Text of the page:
Peter and John Heal A Lame Man
One day Peter and John went to the Temple at three o’clock in the afternoon, the hour for prayer. There at the Beautiful Gate, as it was called, was a man who had been lame all his life. Every day he was carried to the gate to beg for money from the people who were going into the Temple. When he saw Peter and John going in, he begged them to give him something. They looked straight at him, and Peter said, “Look at us!” So he looked at them, expecting to get something from them. But Peter said to him, “I have no money at all, but I give you what I have: in the name of Jesus Christ of Nazareth I order you to get up and walk!” Then he took him by his right hand and helped him up. At once the man’s feet and ankles became strong; he jumped up, stood on his feet, and started walking around. Then he went into the Temple with them, walking and jumping and praising God. The people there saw him walking and praising God, and when they recognized him as the beggar who had sat at the Beautiful Gate, they were all surprised and amazed at what had happened to him.
1 Peter and John went to pray;
they met a lame man on the way.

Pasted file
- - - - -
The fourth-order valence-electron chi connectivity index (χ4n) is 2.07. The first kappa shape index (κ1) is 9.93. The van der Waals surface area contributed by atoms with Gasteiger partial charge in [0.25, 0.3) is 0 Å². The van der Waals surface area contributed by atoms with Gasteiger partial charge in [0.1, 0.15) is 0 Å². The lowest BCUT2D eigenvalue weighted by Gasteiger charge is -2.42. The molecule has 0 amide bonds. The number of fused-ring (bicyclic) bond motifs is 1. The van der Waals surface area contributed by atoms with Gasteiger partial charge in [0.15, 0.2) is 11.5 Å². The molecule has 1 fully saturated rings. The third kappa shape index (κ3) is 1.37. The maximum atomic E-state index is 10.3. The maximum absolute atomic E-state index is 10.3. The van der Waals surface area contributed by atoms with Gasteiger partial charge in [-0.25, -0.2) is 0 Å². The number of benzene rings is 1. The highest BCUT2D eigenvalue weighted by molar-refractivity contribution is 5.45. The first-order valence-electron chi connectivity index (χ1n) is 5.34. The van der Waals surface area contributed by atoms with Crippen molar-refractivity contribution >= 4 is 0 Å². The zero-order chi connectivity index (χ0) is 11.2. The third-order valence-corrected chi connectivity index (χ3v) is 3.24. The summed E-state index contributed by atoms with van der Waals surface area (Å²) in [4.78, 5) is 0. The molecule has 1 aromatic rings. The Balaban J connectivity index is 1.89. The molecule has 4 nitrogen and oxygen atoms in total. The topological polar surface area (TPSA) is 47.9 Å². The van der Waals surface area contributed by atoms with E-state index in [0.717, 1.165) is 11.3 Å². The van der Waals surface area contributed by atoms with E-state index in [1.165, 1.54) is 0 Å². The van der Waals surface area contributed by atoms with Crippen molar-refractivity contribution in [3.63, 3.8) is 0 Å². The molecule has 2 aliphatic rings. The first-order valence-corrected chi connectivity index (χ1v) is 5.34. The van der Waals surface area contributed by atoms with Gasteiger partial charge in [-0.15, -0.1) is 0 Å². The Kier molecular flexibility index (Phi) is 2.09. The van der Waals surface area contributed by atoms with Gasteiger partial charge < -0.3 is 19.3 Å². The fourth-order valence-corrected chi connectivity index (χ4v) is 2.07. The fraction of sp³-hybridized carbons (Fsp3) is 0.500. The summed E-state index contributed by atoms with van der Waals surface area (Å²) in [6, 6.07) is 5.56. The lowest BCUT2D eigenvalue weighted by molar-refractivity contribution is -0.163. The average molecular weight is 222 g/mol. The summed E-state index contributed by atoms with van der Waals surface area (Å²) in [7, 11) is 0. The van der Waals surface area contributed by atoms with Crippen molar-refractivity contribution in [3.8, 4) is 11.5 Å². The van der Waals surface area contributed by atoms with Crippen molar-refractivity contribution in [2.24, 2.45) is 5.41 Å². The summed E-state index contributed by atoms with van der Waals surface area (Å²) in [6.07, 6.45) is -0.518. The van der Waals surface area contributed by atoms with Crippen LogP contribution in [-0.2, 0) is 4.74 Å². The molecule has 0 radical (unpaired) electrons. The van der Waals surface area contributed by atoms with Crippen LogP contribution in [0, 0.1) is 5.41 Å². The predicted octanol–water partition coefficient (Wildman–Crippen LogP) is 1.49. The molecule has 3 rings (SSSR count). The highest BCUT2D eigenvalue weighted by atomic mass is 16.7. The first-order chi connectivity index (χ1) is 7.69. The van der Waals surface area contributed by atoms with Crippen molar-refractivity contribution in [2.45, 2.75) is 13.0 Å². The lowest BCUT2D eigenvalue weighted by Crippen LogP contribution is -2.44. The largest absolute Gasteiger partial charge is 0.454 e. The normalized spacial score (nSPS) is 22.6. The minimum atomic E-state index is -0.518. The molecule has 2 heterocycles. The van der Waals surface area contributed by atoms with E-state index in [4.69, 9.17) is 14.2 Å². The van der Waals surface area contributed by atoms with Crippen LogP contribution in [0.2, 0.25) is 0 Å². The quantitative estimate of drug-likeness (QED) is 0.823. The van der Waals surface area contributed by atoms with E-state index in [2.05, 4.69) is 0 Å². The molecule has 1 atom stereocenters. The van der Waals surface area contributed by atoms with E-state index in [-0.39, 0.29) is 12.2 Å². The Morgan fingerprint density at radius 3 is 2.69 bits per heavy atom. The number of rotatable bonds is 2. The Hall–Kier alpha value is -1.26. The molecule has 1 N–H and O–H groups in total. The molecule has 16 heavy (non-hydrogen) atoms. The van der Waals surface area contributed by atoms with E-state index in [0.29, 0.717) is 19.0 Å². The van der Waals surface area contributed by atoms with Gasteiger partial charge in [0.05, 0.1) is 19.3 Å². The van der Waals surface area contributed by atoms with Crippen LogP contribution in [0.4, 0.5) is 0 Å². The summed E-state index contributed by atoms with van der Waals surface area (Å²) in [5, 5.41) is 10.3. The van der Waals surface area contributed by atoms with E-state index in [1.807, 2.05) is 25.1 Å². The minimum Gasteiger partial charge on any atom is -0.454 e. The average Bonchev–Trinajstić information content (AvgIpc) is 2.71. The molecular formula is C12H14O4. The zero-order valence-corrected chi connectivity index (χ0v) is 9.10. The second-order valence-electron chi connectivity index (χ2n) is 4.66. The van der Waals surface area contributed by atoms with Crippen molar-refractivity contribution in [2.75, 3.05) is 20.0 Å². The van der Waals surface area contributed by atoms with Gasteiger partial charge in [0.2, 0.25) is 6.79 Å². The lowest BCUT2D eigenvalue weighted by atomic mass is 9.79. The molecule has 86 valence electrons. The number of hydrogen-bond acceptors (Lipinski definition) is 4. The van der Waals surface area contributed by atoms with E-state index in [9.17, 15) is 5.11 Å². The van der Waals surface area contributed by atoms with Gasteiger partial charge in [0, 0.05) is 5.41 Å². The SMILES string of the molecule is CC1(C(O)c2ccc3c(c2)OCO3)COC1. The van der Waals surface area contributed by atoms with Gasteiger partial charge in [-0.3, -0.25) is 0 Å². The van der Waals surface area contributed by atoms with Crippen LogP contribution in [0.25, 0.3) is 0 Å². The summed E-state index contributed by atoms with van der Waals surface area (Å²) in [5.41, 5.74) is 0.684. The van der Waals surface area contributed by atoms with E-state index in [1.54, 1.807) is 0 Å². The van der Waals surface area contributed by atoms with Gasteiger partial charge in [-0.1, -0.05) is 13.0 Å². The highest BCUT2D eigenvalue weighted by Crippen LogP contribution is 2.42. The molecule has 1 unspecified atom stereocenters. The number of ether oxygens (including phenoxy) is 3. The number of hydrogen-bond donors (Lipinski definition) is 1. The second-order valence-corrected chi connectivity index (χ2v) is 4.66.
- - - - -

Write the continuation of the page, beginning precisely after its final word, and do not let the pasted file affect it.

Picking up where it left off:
He asked for alms and held out his palms,
and this is what Peter did say:
2 “Silver and gold have I none,
but what I have I give to you.
In the name of Jesus Christ
of Nazareth, rise up and walk!”
3 He went walking and jumping and praising God,‘Silver and Gold I Have None’ Arrangement: Betty Pulkningham, 1974.
walking and jumping and praising God.
“In the name of Jesus Christ
of Nazareth, rise up and walk.”
I can’t listen or read this reading from Acts without thinking of this old chorus. This is a beautiful passage which speaks into the power of Jesus’s name.
Peter and John were going to the temple to pray and on their way they met a man who was lame. He was begging outside of the temple courts, wanting Peter and John to give him money. I love the part where it says Peter and John looked at him and asked him to look at them. There was human connection. Is that a challenge for us when we see someone in need to really look at them, to truly see them?
Anyway, Peter and John say they had something or indeed someone much better than money, so they prayed for him in the name of Jesus. If I’m honest praying for healing, feels risky, but I also know I’m called to do it.
More recently, I felt completely compelled to pray for someone, related to one of my sisters. He was very ill and at one point, his wife had been called into hospital because they believed he would die. I and others kept on praying. He is now back at home. Do I understand it all? No. Have I prayed and I haven’t got the answer I wanted? Yes. Does that mean I will stop praying for healing? No.
Interestingly, the man in this story was prayed for outside of the temple courts. I wonder if God is calling us to be bolder outside in our communities in Wigan. It might feel risky, and obviously these things have to be done sensitively, but I wonder how many people would be blessed, if we too prayed for others outside of our temple courts. Just a thought.
Area Dean and Team Vicar